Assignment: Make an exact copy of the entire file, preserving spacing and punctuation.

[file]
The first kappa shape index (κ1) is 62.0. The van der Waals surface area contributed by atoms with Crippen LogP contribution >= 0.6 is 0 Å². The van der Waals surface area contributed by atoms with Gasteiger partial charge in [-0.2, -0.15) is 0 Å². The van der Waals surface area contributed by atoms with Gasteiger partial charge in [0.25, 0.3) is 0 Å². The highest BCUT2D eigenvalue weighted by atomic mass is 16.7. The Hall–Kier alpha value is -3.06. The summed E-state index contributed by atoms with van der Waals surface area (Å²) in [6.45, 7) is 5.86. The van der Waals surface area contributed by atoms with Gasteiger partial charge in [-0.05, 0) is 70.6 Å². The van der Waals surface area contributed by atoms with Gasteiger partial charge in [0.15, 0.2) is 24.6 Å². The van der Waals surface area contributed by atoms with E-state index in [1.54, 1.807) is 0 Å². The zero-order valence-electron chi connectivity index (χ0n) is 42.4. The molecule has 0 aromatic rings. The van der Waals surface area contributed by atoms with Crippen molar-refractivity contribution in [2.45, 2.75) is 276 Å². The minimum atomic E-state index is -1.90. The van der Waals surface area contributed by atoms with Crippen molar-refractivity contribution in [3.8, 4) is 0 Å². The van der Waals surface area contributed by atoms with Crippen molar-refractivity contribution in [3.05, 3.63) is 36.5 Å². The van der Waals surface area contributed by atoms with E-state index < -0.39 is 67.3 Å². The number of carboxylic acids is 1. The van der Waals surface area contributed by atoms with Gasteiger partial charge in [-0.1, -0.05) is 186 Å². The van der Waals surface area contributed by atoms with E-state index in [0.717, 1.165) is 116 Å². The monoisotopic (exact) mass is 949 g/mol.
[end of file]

The first kappa shape index (κ1) is 62.0. The van der Waals surface area contributed by atoms with Crippen LogP contribution >= 0.6 is 0 Å². The van der Waals surface area contributed by atoms with Gasteiger partial charge in [-0.2, -0.15) is 0 Å². The van der Waals surface area contributed by atoms with Gasteiger partial charge in [0.25, 0.3) is 0 Å². The highest BCUT2D eigenvalue weighted by atomic mass is 16.7. The Hall–Kier alpha value is -3.06. The summed E-state index contributed by atoms with van der Waals surface area (Å²) in [6.45, 7) is 5.86. The van der Waals surface area contributed by atoms with Gasteiger partial charge in [-0.05, 0) is 70.6 Å². The van der Waals surface area contributed by atoms with Gasteiger partial charge in [0.15, 0.2) is 24.6 Å². The van der Waals surface area contributed by atoms with E-state index in [1.54, 1.807) is 0 Å². The zero-order valence-electron chi connectivity index (χ0n) is 42.4. The molecule has 0 aromatic rings. The van der Waals surface area contributed by atoms with Crippen molar-refractivity contribution in [2.45, 2.75) is 276 Å². The minimum atomic E-state index is -1.90. The van der Waals surface area contributed by atoms with Crippen molar-refractivity contribution in [3.8, 4) is 0 Å². The van der Waals surface area contributed by atoms with Crippen molar-refractivity contribution in [3.05, 3.63) is 36.5 Å². The van der Waals surface area contributed by atoms with E-state index < -0.39 is 67.3 Å². The number of carboxylic acids is 1. The van der Waals surface area contributed by atoms with Gasteiger partial charge in [-0.1, -0.05) is 186 Å². The van der Waals surface area contributed by atoms with E-state index in [0.717, 1.165) is 116 Å². The monoisotopic (exact) mass is 949 g/mol.